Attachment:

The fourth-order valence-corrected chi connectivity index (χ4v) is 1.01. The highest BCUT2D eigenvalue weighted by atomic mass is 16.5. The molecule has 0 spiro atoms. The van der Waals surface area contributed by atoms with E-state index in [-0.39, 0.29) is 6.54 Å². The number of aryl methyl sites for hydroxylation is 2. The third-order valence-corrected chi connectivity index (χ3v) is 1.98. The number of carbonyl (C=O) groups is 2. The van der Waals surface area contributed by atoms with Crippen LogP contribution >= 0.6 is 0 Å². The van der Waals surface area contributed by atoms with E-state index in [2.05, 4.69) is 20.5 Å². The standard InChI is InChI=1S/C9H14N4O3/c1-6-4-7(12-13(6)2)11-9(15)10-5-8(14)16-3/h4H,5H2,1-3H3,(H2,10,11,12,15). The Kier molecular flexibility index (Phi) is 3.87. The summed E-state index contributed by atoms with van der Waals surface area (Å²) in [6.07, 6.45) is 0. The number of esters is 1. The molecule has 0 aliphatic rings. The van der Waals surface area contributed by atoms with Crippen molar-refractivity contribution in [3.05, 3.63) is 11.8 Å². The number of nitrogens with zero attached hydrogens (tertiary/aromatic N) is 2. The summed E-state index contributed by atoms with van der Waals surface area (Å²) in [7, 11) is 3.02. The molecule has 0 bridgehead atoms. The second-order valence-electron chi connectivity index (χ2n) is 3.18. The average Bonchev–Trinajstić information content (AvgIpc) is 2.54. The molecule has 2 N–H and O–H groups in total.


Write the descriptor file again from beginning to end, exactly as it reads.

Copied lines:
The fourth-order valence-corrected chi connectivity index (χ4v) is 1.01. The highest BCUT2D eigenvalue weighted by atomic mass is 16.5. The molecule has 0 spiro atoms. The van der Waals surface area contributed by atoms with E-state index in [-0.39, 0.29) is 6.54 Å². The number of aryl methyl sites for hydroxylation is 2. The third-order valence-corrected chi connectivity index (χ3v) is 1.98. The number of carbonyl (C=O) groups is 2. The van der Waals surface area contributed by atoms with Crippen LogP contribution >= 0.6 is 0 Å². The van der Waals surface area contributed by atoms with E-state index in [2.05, 4.69) is 20.5 Å². The standard InChI is InChI=1S/C9H14N4O3/c1-6-4-7(12-13(6)2)11-9(15)10-5-8(14)16-3/h4H,5H2,1-3H3,(H2,10,11,12,15). The Kier molecular flexibility index (Phi) is 3.87. The summed E-state index contributed by atoms with van der Waals surface area (Å²) in [6.07, 6.45) is 0. The number of esters is 1. The molecule has 0 aliphatic rings. The van der Waals surface area contributed by atoms with Crippen molar-refractivity contribution in [3.05, 3.63) is 11.8 Å². The number of nitrogens with zero attached hydrogens (tertiary/aromatic N) is 2. The summed E-state index contributed by atoms with van der Waals surface area (Å²) in [7, 11) is 3.02. The molecule has 0 bridgehead atoms. The second-order valence-electron chi connectivity index (χ2n) is 3.18. The average Bonchev–Trinajstić information content (AvgIpc) is 2.54. The molecule has 2 N–H and O–H groups in total.